In Euronav’s second quarter results statement ceo Hugo de Stoop said: “Floating storage requirements dissipated sooner than expected, pivoting the tanker market to a transition phase ahead of our prior forecast.”
Euronav noted that a disconnect between oil production and demand which had driven floating storage and forecasts of its continued demand was not susutained, “as OPEC+ cuts enacted on May 1 were accompanied by further additional voluntary Saudi based reductions and production shut-ins from the US shale sector.”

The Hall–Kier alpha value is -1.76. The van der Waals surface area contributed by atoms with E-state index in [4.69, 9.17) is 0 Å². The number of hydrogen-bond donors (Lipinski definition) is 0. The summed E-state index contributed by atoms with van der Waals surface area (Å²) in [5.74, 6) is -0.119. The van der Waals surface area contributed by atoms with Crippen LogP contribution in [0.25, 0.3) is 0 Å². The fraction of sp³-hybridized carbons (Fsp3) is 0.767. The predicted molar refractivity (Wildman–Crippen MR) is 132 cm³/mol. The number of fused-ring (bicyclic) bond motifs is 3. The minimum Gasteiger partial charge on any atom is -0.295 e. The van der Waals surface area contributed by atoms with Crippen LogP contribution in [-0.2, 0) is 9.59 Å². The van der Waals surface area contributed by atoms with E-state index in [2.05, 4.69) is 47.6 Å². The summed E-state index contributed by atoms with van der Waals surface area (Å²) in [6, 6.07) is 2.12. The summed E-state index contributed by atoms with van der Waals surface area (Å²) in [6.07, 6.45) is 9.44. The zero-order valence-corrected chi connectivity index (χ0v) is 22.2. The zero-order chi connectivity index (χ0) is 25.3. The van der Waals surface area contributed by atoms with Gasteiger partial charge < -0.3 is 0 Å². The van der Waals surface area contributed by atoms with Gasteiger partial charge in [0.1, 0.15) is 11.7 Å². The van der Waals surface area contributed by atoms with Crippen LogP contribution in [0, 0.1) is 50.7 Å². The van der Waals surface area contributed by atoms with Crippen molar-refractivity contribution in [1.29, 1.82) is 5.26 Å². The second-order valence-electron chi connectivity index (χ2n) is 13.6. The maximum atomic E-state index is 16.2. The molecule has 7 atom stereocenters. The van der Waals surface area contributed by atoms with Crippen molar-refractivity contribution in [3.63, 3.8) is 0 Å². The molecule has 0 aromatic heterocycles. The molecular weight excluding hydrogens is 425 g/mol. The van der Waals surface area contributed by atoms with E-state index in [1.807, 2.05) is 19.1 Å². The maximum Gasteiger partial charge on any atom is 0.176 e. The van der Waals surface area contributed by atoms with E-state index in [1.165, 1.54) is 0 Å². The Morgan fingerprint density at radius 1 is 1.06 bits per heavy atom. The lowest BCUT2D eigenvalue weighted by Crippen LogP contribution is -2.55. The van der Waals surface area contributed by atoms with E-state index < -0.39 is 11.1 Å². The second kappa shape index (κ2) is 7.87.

As a result peak demand for floating storage was around 275m barrels compared to forecasts in Q2 of three times that amount.
“A specific feature of the floating storage impact on tanker markets was, in the short term, the disproportionate quantities that the suezmax/aframax vessels took in floating storage primarily due to the freight rate differential with VLCC vessels. Therefore, when the unwind of this floating storage occurs, it may be less pronounced on VLCC sector,” Euronav said. It said that only around 40 – 50m tonnes of VLCC capacity was taken on for floating storage on shorter contracts.
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